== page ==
‘I’m First’ photo project features first-generation students

Readers explore narratives of first-generation students paired with photos taken by Susie Paul ’16 and Hudson DeBorba ’18. Jerry Li/Photo Editor.
Readers explore narratives of first-generation students paired with photos taken by Susie Paul ’16 and Hudson DeBorba ’18. Jerry Li/Photo Editor.

Last Friday at 5:30 p.m., the First Generation Advisory Board with Associate Dean and Dean of First Generation Initiatives Rosanna Reyes hosted a reception on the first floor of Sawyer Library for its “I’m First” photo project.

The photos, which will be displayed in first floor Sawyer for the next two weeks and were taken and compiled by Susie Paul ’16 and Hudson DeBorba ’18, feature students who are the first in their families to attend a four-year college and include statements by the students about their experiences as first generation students. The photos and accompanying statements will also be available online in the next coming weeks, as the project’s goal, according to Reyes, is “to have as many First Gen narratives digitally displayed on various platforms.” Both the dean and the advisory board hope for this project to be continued annually.

The reception began with introductions from Reyes and Shanice Scantlebury ’15, member of the First Generation Advisory Board, followed by three first generation student speakers. Brian Benitez ’18 spoke about his family’s experience with poverty and his transition to the College this past year. Sarah Ritzmann ’17 followed Benitez, speaking about coming to identify as first generation and understanding what the label means to her. Nakita VanBiene ’15, the final speaker, discussed the disconnect she often feels between herself and her parents as well as her gratitude for the way they raised her and her hopes for post-College life.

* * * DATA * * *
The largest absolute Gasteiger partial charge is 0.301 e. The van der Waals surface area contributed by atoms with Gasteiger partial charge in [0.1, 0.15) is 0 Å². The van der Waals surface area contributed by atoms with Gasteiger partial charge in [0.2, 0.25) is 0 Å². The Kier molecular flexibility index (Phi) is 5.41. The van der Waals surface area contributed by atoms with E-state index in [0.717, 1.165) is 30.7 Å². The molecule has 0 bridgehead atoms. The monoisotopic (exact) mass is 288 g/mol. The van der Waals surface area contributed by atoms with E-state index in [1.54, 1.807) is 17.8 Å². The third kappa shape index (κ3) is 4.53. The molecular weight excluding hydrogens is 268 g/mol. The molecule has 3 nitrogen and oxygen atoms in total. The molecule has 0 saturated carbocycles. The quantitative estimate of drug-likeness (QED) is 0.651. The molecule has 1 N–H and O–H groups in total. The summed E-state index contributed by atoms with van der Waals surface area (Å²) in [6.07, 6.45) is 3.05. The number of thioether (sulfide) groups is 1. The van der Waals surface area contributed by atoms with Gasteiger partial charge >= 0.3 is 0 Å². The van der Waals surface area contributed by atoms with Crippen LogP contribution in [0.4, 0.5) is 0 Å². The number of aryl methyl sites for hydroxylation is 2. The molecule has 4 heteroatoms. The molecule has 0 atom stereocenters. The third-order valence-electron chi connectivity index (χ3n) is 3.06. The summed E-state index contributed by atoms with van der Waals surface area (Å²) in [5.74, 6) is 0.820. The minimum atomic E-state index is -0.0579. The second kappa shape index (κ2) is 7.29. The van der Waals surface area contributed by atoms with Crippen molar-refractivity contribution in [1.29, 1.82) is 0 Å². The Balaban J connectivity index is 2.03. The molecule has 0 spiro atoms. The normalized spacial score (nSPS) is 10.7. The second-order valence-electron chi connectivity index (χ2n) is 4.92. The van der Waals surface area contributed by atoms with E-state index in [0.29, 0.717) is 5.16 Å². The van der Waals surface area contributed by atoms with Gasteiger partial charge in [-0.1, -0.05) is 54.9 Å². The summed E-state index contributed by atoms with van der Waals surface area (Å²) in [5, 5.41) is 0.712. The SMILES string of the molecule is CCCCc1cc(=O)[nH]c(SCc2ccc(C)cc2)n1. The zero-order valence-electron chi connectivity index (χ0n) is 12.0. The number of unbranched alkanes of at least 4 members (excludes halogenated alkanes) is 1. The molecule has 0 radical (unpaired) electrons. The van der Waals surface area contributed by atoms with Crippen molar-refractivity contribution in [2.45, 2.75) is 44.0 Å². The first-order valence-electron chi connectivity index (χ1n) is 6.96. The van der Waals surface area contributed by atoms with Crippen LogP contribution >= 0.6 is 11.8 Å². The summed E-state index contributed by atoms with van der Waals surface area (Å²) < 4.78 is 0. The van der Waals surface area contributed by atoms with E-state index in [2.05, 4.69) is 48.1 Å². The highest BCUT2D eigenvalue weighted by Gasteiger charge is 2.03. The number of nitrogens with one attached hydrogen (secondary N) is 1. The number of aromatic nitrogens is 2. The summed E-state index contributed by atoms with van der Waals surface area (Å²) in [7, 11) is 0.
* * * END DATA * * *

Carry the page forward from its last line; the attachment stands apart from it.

“The students who spoke at the reception shared their familial backgrounds and all highlighted how supportive their families have been,” Reyes said, also noting in her remarks that the speakers were chosen to represent both a diversity of class years and a diversity of first generation experiences.

Attendees, many of whom were featured in the photo project, were then invited to enjoy some refreshments from Lickety Split and A-Frame Bakery and continue to look at the photos more closely.

“This project is special to me because it allows the broader Williams community to hear the voices of individuals they may not have known to be first generation,” Reyes said. “It was great to have those in attendance at the reception learn a bit more about the diversity in the lived experiences of the first generation community at Williams. Overall, the project has been really well received and I am looking forward to launching the long-term virtual project within the next couple of weeks. I am excited to engage first gen alums and also more faculty and staff at the College who were first to go to college.”